News of the deaths was first leaked by an anonymous source online, who was outraged when the cafe remained open, posing a risk to more animals.

Ever since opening its first branch in Tokyo’s Ikebukuro district in February 2015, Cat Cafe Mocha has become a hugely successful business for Japan’s KI Corporation, expanding quickly throughout Japan with outlets in some of the city’s most popular areas and also further abroad in locations like Osaka and Nagoya, all in its first two years.

▼ Mocha is known for its stylish interiors.

In July, Cat Cafe Mocha opened its newest branch at Tachikawa, a city in the west of the Tokyo Metropolis, but within a month of opening, the new cafe was under fire by an anonymous source connected to staff at the store, who leaked the news that a number of cats on the premises had died from a feline parvovirus infection, while management kept the business running as usual. 

The below tweet, dated 31 July, shows the original messages shared by the source on messaging app LINE, which state: “There is a 90-percent chance of kittens dying once they’re infected” and “four kittens have died in four days but the head of the company won’t close the store“.

The messages then go on to say that “there are six cats left now“, “staff are crying while at work” and “the head of the company will keep the store running, even if there are no animals“.

According to a statement released by KI Corporation on 2 August, two cats at their Tachikawa branch were taken to a veterinary specialist late at night on 26 July after showing signs of illness. Tests revealed positive results for the feline parvovirus infection, and following this diagnosis, other cats also tested positive on the 27th and 28th, with five cats in total passing away from the illness by 1 August.

The feline parvovirus is highly contagious and spread through infected feces, blood, urine, or fleas from an infected cat. The virus causes a decrease in the cat’s white blood cells, resulting in a high mortality rate, especially when found in young cats, with symptoms including fever, loss of appetite, vomiting, diarrhoea, and bloody stools. The virus cannot be spread from cats to humans.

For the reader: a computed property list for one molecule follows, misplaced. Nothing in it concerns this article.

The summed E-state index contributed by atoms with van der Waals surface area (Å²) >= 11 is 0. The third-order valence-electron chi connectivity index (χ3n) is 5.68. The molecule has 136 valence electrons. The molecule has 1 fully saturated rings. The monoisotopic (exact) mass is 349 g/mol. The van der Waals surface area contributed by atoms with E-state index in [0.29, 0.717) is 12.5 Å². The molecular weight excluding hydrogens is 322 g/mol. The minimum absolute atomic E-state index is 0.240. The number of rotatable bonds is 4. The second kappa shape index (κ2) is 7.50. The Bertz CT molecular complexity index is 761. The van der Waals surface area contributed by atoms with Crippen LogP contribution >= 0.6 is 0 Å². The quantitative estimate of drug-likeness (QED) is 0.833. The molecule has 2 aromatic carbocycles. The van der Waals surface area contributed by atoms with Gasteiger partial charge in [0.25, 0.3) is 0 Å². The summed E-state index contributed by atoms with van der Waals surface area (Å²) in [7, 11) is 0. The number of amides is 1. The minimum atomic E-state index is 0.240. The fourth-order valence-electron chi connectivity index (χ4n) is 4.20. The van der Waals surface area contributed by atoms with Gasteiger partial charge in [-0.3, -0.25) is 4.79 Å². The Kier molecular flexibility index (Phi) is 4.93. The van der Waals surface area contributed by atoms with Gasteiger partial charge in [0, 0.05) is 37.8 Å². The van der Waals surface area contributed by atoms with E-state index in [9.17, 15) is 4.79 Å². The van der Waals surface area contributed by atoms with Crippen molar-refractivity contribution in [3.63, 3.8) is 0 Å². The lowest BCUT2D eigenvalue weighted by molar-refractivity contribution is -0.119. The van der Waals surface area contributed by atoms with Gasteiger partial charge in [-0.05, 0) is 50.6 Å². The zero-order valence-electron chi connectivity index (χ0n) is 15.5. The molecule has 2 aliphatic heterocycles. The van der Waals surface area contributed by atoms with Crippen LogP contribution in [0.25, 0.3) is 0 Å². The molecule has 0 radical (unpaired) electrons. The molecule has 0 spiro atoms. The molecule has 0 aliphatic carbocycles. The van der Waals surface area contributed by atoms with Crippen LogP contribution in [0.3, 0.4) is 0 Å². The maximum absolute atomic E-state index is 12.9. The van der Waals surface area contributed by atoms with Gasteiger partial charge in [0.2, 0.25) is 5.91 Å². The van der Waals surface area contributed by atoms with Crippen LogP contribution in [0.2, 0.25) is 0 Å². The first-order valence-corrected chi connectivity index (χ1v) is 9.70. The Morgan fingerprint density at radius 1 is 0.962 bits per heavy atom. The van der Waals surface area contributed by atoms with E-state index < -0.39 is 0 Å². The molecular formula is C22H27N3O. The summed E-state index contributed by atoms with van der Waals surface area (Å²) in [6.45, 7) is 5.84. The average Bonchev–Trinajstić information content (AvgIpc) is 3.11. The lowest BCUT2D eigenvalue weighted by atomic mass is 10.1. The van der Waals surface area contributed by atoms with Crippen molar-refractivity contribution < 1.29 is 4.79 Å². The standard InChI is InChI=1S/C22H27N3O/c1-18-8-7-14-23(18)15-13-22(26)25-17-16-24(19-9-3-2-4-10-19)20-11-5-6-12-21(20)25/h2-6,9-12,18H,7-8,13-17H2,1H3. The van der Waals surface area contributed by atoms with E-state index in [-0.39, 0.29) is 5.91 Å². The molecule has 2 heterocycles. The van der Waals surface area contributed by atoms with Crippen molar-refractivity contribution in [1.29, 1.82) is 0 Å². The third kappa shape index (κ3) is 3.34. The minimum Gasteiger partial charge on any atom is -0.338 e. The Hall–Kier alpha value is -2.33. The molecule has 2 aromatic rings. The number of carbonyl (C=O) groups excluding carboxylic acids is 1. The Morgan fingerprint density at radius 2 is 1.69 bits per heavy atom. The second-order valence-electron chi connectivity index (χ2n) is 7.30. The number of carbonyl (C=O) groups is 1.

▼ Screenshots of the official statement and apology from Cat Cafe Mocha.

The head of the company says that once the infections came to light they set up a special response team, putting the remaining cats into quarantine, consulting veterinary specialists, and sanitising the cafe to help stop the disease from spreading further. However, after discussions with the Tokyo Metropolitan Government’s Bureau of Social Welfare and Public Health, the company decided to enforce a temporary closure of the cat cafe, in order to ensure the disease was thoroughly eliminated through proper sanitation and checks by officials.

To alleviate the concerns of customers, the company also decided to temporarily close all its branches in the Kanto region (in this case, Tokyo, Saitama and Kanagawa Prefectures) while the cats at these premises underwent tests for parvovirus infection.

▼ The notice of the temporary closure at their Tachikawa store.

According to the official statement released by KI Corporation, all Cat Cafe Mocha stores had worked to keep their cats free from the feline parvovirus with a round of two vaccinations for animals between the ages of 2-4 months, followed by a vaccination every year afterwards. However, they will now give three sets of vaccinations to all cats under the age of one in order to ensure the health and wellbeing of their animals.

The company has issued a formal apology over the incident, saying, “We deeply regret our mistake in judgement to continue operating and not close the store promptly for thorough sanitation after two cats were found to be infected.” From now on, they say they will close stores immediately if any cases of feline parvovirus are found.

While it appears that Cat Cafe Mocha’s other Tokyo locations have now reopened, their Tachikawa branch remains closed until further notice. Once the premises are thoroughly cleaned, they will need to pass a host of checks by Tokyo’s Social Welfare and Public Health Bureau to ensure their cats, and shared equipment like bedding and feeding bowls, are virus-free. If they get the all-clear, they aim to reopen around 8 August.

Sources: Cat Cafe MochaNet Lab
Featured image: PR Times
Insert image: Mocha